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Pharmacokinetics of a commercially available product and a compounded formulation of extended-release levetiracetam after oral administration of a single dose in cats

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  • 1 1Department of Clinical Sciences, College of Veterinary Medicine, Auburn University, Auburn, AL 36832.
  • | 2 2Department of Anatomy, Physiology and Pharmacology, College of Veterinary Medicine, Auburn University, Auburn, AL 36832.
  • | 3 3Department of the Scott-Ritchey Research Center, College of Veterinary Medicine, Auburn University, Auburn, AL 36832.

Abstract

OBJECTIVE

To compare pharmacokinetics of levetiracetam in serum and CSF of cats after oral administration of extended-release (ER) levetiracetam.

ANIMALS

9 healthy cats.

PROCEDURES

Cats received 1 dose of a commercially available ER levetiracetam product (500 mg, PO). Thirteen blood and 10 CSF samples were collected over a 24-hour period for pharmacokinetic analysis. After 1 week, cats received 1 dose of a compounded ER levetiracetam formulation (500 mg, PO), and samples were obtained at the same times for analysis.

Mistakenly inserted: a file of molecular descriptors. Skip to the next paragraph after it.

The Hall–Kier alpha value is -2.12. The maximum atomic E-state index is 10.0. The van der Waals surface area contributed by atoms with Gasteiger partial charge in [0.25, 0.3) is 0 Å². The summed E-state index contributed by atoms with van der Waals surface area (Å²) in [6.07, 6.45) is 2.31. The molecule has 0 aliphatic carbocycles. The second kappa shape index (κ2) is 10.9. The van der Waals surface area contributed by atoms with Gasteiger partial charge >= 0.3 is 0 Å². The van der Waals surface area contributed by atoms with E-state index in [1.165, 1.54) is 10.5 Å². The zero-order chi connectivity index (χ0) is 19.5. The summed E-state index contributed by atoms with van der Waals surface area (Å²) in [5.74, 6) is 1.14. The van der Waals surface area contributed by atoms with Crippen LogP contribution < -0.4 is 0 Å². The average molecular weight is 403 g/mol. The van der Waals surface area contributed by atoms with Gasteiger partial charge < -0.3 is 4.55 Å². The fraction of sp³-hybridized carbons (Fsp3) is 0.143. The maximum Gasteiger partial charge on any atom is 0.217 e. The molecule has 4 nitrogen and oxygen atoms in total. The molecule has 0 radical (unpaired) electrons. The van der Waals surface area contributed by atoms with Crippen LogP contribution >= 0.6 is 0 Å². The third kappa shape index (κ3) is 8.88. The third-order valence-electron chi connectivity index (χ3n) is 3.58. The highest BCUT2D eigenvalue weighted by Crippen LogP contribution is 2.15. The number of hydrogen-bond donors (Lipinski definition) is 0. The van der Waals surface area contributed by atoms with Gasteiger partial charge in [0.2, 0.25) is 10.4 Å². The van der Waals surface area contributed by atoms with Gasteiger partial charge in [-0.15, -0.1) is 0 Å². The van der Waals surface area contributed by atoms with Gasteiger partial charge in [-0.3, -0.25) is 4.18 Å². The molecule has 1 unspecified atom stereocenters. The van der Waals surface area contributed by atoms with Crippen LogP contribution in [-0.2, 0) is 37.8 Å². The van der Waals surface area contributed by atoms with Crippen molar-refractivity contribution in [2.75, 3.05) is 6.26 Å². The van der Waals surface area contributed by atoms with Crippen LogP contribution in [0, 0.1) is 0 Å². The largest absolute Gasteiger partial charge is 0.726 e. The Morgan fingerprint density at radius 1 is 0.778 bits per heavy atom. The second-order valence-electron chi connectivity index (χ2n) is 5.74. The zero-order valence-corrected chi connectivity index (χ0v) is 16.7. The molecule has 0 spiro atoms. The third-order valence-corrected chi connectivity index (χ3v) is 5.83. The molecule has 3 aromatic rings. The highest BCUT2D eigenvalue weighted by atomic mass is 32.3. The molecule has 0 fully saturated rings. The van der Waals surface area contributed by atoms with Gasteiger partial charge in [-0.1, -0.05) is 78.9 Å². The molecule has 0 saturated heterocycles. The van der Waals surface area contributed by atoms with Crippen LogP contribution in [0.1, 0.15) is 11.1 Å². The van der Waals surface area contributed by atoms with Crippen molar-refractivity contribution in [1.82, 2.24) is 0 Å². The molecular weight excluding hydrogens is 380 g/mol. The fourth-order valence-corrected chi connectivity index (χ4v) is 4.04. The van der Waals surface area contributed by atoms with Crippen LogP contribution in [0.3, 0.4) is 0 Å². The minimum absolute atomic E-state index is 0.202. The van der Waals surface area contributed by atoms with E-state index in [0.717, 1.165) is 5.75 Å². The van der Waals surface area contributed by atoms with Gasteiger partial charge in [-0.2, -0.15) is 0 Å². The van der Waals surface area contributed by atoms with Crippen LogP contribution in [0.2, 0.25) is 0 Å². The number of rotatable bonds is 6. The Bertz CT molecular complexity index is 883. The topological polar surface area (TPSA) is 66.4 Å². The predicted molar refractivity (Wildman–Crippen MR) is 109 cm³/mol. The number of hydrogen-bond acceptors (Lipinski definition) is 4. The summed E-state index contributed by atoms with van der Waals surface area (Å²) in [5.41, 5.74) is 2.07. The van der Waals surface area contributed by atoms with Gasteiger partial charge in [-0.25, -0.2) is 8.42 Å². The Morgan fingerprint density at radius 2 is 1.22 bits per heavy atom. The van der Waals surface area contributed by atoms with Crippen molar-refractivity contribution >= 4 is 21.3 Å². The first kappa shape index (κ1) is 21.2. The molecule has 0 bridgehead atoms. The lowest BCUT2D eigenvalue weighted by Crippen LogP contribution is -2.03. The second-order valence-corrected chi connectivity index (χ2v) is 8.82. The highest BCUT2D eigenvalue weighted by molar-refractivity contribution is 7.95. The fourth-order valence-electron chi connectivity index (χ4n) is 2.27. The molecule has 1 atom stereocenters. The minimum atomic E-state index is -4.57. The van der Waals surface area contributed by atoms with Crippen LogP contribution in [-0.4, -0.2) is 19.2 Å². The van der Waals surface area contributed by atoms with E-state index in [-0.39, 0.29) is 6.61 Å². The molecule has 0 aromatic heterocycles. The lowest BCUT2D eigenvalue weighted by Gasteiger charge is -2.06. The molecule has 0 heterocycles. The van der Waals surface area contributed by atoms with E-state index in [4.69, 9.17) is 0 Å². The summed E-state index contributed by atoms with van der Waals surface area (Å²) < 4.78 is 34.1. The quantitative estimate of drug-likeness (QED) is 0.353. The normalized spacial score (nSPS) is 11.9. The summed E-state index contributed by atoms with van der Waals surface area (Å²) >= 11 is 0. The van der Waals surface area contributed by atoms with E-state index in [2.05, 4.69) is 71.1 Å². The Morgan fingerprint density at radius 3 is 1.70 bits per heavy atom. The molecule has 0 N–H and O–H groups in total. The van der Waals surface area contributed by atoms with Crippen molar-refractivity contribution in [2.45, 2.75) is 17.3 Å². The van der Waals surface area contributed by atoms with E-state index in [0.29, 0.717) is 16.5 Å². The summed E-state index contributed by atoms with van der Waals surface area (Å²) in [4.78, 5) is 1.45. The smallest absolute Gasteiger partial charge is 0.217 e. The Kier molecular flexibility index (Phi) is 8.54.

RESULTS

CSF concentrations of levetiracetam closely paralleled serum concentrations. There were significant differences between the commercially available product and the compounded formulation for mean ± SD serum maximum concentration (Cmax; 126 ± 33 μg/mL and 169 ± 51 μg/mL, respectively), Cmax corrected for dose (0.83 ± 0.10 μg/mL/mg and 1.10 ± 0.28 μg/mL/mg, respectively), and time to Cmax (5.1 ± 1.6 hours and 3.1 ± 1.5 hours, respectively). Half-life for the commercially available product and compounded formulation of ER levetiracetam was 4.3 ± 2.0 hours and 5.0 ± 1.6 hours, respectively.

CONCLUSIONS AND CLINICAL RELEVANCE

The commercially available product and compounded formulation of ER levetiracetam both maintained concentrations in healthy cats 12 hours after oral administration that have been found to be therapeutic in humans (ie, 5 μg/mL). Results of this study supported dosing intervals of 12 hours, and potentially 24 hours, for oral administration of ER levetiracetam to cats. Monitoring of serum concentrations of levetiracetam can be used as an accurate representation of levetiracetam concentrations in CSF of cats.

Contributor Notes

Dr. Johnson's present address is Department of Neurology and Neurosurgery, Virginia-Maryland College of Veterinary Medicine, Virginia Polytechnic Institute and State University, Blacksburg, VA 24061.

Dr. Taylor's present address is Department of Neurology and Neurosurgery, MedVet Columbus, 300 E Wilson Bridge Rd, Columbus, OH 43085.

Dr. Gray-Edwards' present address is Department of Radiology, UMass Medical School, University of Massachusetts, Worchester, MA 01655.

Dr. Winter's present address is Department of Veterinary Clinical Sciences, College of Veterinary Medicine, The Ohio State University, Columbus, OH 43210.

Address correspondence to Dr. Johnson (vetofthebay@gmail.com).